It's back to the drawing board for Rangers coach David Quinn, following a day off Sunday after Saturday’s 2-1 loss to the previously winless Edmonton Oilers.
Quinn, who has dressed a different lineup for each of the Rangers’ first five games of the season, hinted that he might change it again for the next game, when his club hosts the Colorado Avalanche at Madison Square Garden on Tuesday. Defenseman Neal Pionk, who has been a healthy scratch for the past two games, could be back, after Quinn said of the 23-year-old, “I don’t want to reveal our lineup for the following game, but he’s a guy I like an awful lot. He’s going to play a lot for us.”
But if Pionk does re-enter the lineup on Tuesday, that wouldn’t seem to be doing much to address the Rangers’ biggest problem this season, which is a lack of scoring.
“We’ve got to score goals,’’ Quinn said after the Rangers managed just one against the Oilers. “We have to have more tenacity in the offensive zone.’’
The Rangers (1-4) have scored 12 goals in their five games – five of those coming in the 8-5 loss to Carolina on Oct. 7. Henrik Lundqvist, who has a 2.03 goals-against average and .938 save percentage, has played well enough to keep them in games, but the Rangers have not done enough at the offensive end to win games.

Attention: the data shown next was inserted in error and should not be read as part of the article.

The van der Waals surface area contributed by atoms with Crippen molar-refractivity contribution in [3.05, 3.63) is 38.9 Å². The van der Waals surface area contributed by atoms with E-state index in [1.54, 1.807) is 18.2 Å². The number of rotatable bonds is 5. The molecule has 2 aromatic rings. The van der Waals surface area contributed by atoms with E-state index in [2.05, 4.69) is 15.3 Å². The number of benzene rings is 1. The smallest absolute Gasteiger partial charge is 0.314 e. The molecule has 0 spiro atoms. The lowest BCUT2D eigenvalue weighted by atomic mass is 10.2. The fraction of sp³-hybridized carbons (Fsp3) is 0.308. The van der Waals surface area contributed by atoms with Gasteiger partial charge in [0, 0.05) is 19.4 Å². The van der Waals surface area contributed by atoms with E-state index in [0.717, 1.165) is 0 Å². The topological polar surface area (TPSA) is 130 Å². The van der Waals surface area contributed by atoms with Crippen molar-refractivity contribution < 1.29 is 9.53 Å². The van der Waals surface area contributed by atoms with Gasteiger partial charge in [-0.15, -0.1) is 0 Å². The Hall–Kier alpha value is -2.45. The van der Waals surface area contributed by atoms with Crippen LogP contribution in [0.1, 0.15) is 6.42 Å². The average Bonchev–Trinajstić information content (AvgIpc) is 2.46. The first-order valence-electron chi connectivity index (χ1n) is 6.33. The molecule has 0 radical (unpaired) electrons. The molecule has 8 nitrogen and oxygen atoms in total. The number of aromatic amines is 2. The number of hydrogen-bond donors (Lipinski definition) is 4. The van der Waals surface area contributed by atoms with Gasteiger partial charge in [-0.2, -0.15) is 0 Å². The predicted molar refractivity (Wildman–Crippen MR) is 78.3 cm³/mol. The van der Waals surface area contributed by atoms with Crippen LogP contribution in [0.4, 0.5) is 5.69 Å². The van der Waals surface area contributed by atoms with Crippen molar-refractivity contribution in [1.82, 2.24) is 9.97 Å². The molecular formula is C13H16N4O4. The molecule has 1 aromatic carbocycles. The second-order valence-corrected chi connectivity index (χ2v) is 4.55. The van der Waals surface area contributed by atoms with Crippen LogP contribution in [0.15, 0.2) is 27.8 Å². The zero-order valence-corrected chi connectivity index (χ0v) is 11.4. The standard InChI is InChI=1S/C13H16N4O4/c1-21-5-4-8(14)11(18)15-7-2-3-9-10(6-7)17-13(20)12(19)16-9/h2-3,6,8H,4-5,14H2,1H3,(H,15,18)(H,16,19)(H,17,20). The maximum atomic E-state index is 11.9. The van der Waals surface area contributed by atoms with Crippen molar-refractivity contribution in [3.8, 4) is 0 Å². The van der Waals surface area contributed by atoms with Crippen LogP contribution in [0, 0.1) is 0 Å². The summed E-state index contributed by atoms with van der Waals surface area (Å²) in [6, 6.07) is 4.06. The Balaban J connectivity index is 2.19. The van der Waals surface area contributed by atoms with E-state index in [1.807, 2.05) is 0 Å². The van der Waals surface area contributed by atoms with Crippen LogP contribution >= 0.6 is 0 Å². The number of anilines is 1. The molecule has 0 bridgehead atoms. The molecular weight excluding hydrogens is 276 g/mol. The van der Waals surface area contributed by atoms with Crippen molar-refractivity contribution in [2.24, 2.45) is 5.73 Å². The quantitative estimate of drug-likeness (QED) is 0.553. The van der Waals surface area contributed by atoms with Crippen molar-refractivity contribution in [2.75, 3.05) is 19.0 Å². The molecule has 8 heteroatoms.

“We’ve got to shoot more,’’ Quinn said. “We have to understand shooting creates opportunities for other people.’’
There wouldn’t seem to be a lineup change that might help, at the moment. The Rangers are carrying 13 forwards on their 23-man roster, but the 13th forward is enforcer Cody McLeod, who doesn't create too much in the way of offense. So Quinn has juggled his forward line combinations in an effort to find some chemistry that works.
One thing that might help is giving more playing time to 19-year-old rookie Filip Chytil, who has served as the fourth-line center the last two games. Chytil, a first-round pick in the 2017 draft, has the potential to be one of the team’s most explosive players, but it’s hard to ask him to create offense from the bench, which Quinn realizes.
“He’s a guy who’s very gifted. I’ve got to get him more ice time,’’ Quinn said of Chytil. “He has got to play more.’’
One way Quinn could try to do that is by moving Chytil, a center, to the wing, something he did at times during the preseason.